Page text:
Trudeau invokes Emergencies Act against ‘Freedom Convoy’ truckers’ protest

The protests began in Ottawa on January 28, but quickly spread across the country, stifling several border crossings between the United States and Canada. Trudeau said it has become clear that, despite their best efforts, “there are serious challenges to law enforcement’s ability to effectively enforce the law.”

“This has gone on for far too long,” Trudeau said. “This is no longer a legal protest against federal government policy. It is now an illegal occupation. It’s time for people to go home.

He promised that the measures would be time-limited, geographically targeted and proportionate to threats to Canada’s national security. He said the act was not used to deploy the military. Ottawa Police Chief Peter Sloly said military help may be needed to stamp out the unrest.

“Invoking the Emergencies Act is never the first thing a government should do or even the second,” Trudeau said. “The law should be used sparingly and as a last resort. At present, the situation requires additional tools that are not held by any other federal, provincial or territorial law.

The announcement follows several dramatic weeks in which protesters in large trucks and other vehicles blocked the streets of Canada’s normally placid capital, snarling traffic and forcing businesses to close due to security concerns. . Demonstrations of solidarity have spread to several Canada-US border crossings.

The move comes a day after authorities reopened the Ambassador Bridge, which connects Windsor, Ont., to Detroit. The busiest land border crossing at the Canada-US land border had been partially blocked for nearly a week, forcing automakers to cut production all the way to Alabama.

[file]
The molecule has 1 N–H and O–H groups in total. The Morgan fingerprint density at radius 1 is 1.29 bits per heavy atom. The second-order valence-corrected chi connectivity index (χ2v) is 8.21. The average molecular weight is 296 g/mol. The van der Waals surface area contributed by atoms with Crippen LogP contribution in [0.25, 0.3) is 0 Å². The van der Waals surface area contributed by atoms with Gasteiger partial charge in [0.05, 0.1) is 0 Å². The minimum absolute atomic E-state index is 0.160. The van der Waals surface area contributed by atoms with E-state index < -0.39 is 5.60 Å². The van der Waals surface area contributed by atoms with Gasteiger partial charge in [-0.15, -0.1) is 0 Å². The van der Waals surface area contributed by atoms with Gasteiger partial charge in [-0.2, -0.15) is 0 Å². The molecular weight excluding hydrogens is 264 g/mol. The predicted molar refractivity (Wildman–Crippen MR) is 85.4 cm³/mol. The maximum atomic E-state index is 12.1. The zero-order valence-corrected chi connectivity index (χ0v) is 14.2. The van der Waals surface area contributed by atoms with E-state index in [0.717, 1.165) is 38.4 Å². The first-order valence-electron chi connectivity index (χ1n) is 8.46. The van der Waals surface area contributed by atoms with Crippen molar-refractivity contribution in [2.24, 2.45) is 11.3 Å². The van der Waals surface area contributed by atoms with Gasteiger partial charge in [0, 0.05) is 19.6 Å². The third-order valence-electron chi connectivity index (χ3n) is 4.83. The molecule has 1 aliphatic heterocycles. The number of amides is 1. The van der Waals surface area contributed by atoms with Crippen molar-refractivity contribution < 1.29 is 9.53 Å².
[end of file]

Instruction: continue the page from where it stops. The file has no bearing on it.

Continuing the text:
“These barricades are doing great damage to Canada’s economy and our reputation as a reliable trading partner,” said Chrystia Freeland, Deputy Prime Minister and Minister of Finance of Canada. American officials had urged their Canadian counterparts to come to grips with a situation that had left them on the hook.

On February 12, authorities attempted to lift a protest blockade near the Ambassador Bridge, a key trade corridor to Detroit. (The Washington Post)

The blockades began in protest against rules in both countries that prohibit unvaccinated truckers from crossing the border. But they’ve since attracted people with a host of grievances. Some want an end to all public health measures, which are mostly under provincial jurisdiction. Others are calling for the removal of Trudeau, who was re-elected in September for a third term.

It was unclear what effect the statement would have on the protesters who remained defiant despite previously being threatened with fines, jail time and the loss of their driving licenses. Over the weekend, protesters staged raucous dance parties in blocked streets and carried jerry cans of fuel as police stood wide apart.

A din of horns rang out in the chilly night sky after Monday’s announcement – a violation of an injunction banning honking.

Tamara Lich, one of the main organizers of the convoy, told reporters ahead of Trudeau’s announcement that they would remain “planted” on Parliament Hill until the warrants were lifted.

“There are no threats that scare us,” she said. “We will hold the line.”

The protesters’ press conference ended abruptly after reporters asked questions that a spokeswoman called “too aggressive”. Attendees shouted “get out” and “tell the truth” in the direction of several reporters wearing face masks in accordance with a provincial rule.